Think of all the paper they could be shuffling.
Photographer: Marjory Collins/Library of Congress
In his new book “The Complacent Class,” my Bloomberg View colleague Tyler Cowen mentions that more Americans may be slacking off at work. He offers this as one more measure of the comfortable malaise into which American culture has settled. But it also occurs to me that if leisure is replacing effort at work, it means that the country may be getting more productive more quickly than economists realize.
Productivity is a measure of how much output the economy can get for a given amount of inputs. Total factor productivity measures output as a function of labor and capital both, while labor productivity takes only workers’ time and effort into account. Both have been slowing in developed countries in the past decade. Here’s a picture of U.S. labor productivity:
The recent slowdown is worrying, because it means the economy isn’t producing much more with each hour of work than it was a decade ago. In the short run, productivity can be hurt by things like recessions, but in the long run it’s a pretty good indicator of the economy’s overall ability to produce value. A productivity slowdown can be the result of fewer new technologies, more onerous government regulations and taxes, a less-skilled workforce, worse management practices or increased trade barriers.
But if the inputs are being measured incorrectly, then the productivity numbers aren’t telling us an accurate story. Labor productivity is output divided by hours of work. If the number of work hours has been overstated more and more as time goes on, it means productivity has been increasing faster than the official numbers indicate.
For many workers, the pressures of a modern job are intense. Doctors spend all their hours in hospitals, engineers scramble to meet deadlines, lawyers burn the midnight oil working to make partner. But for anyone who works in a modern office, there are distractions available that just didn’t exist 25 years ago. You can talk to your friends and coworkers on Slack and Facebook Messenger and Snapchat. You can browse Twitter, check Reddit threads, or read excellent articles on Bloomberg View. You can watch video games on YouTube or Twitch. Internet and mobile technologies have made slacking off easier than ever.
Is technology causing people to fritter away time at work? It’s hard to measure long-term trends, since data on this question hasn’t been collected for very long, and is confounded by events like the Great Recession, which probably caused people to work harder for fear of losing their jobs.
But the raw numbers are substantial. The American Time Use Survey does ask workers about time at work spent not working, and the amount of time is significant — maybe 50 minutes a day for those who don’t claim to work every minute. A 2014 Salary.com survey put the numbers even higher. Here were the percentages:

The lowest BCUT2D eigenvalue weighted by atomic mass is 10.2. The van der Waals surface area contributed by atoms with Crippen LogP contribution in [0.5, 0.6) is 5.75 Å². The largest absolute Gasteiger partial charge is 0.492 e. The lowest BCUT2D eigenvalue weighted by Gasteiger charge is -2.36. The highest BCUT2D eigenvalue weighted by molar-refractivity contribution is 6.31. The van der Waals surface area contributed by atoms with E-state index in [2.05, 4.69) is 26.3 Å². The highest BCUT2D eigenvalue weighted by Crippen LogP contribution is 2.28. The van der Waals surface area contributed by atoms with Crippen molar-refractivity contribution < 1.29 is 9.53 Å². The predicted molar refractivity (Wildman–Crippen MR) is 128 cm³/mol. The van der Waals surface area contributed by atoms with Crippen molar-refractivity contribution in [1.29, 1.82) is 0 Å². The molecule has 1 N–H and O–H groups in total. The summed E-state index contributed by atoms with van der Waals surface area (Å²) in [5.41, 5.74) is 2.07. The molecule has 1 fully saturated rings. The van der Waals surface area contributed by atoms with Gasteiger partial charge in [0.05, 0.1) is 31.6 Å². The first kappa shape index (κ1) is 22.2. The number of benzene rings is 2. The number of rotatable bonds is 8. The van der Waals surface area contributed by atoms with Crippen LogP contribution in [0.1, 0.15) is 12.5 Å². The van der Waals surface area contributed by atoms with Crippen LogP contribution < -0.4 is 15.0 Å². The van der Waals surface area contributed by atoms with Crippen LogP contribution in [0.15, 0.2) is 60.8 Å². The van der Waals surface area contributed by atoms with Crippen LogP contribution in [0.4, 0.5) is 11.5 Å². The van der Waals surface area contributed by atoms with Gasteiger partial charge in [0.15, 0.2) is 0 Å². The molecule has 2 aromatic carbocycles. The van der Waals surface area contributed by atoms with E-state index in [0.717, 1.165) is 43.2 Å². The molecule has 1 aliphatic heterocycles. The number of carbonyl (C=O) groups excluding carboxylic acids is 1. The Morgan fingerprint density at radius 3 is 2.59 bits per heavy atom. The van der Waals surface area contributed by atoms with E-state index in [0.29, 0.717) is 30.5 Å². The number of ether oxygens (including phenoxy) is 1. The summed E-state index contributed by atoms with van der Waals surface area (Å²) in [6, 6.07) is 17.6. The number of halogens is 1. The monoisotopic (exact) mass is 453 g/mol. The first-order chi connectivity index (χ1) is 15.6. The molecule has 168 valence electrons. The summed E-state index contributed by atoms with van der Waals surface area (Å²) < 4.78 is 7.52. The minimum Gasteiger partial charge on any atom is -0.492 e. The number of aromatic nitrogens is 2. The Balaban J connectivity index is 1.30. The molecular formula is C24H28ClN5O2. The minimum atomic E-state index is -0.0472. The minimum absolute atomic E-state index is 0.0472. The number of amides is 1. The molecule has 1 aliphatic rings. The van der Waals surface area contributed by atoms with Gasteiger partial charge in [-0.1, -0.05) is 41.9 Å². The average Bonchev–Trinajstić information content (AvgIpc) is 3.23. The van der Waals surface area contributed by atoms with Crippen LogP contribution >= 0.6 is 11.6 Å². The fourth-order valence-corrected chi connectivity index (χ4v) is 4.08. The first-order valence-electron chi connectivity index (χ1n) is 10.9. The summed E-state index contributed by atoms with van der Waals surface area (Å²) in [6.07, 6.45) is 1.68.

The average working American spends about 34.4 hours on the job. If we assume that’s five days a week, it means that one hour of slacking per day means that true work hours are really only 85.5 percent of the official number. Labor productivity growth averaged about 0.3 percent in 2016. But if the internet increased wasted work time by just 2 percent that year, it would mean that labor productivity growth was actually about 2.3 percent that year — almost eight times faster than the recorded figure! That number would put recent productivity growth close to the levels of the 1980s and 1990s.
When output goes up while work effort falls, it means more is being done with less. If I can complete a task in two hours that used to take four, and spend the extra two hours surfing Twitter, it means that technology, management or some other aspect of the economy has gotten twice as good.
This could be part of the puzzle of missing productivity growth from information technology. In 1987, economist Robert Solow quipped that “You can see the computer age everywhere but in the productivity statistics.” Three decades later, many economists believe that the IT revolution lifted productivity only for a brief time in the 1990s and early 2000s. Economists scratch their heads when they ask why all the fantastic new tools Silicon Valley rolls out every year don’t seem to make the economy more efficient. But if IT is raising work productivity while simultaneously causing people to take more hidden leisure, the mystery is solved.
This might seem paradoxical. On-the-job loafing lowers economic output. But it also causes mismeasuring work input, meaning that real productivity is understated. Even if slacking off is a bad thing, it could be good news for technological progress.
This column does not necessarily reflect the opinion of the editorial board or Bloomberg LP and its owners.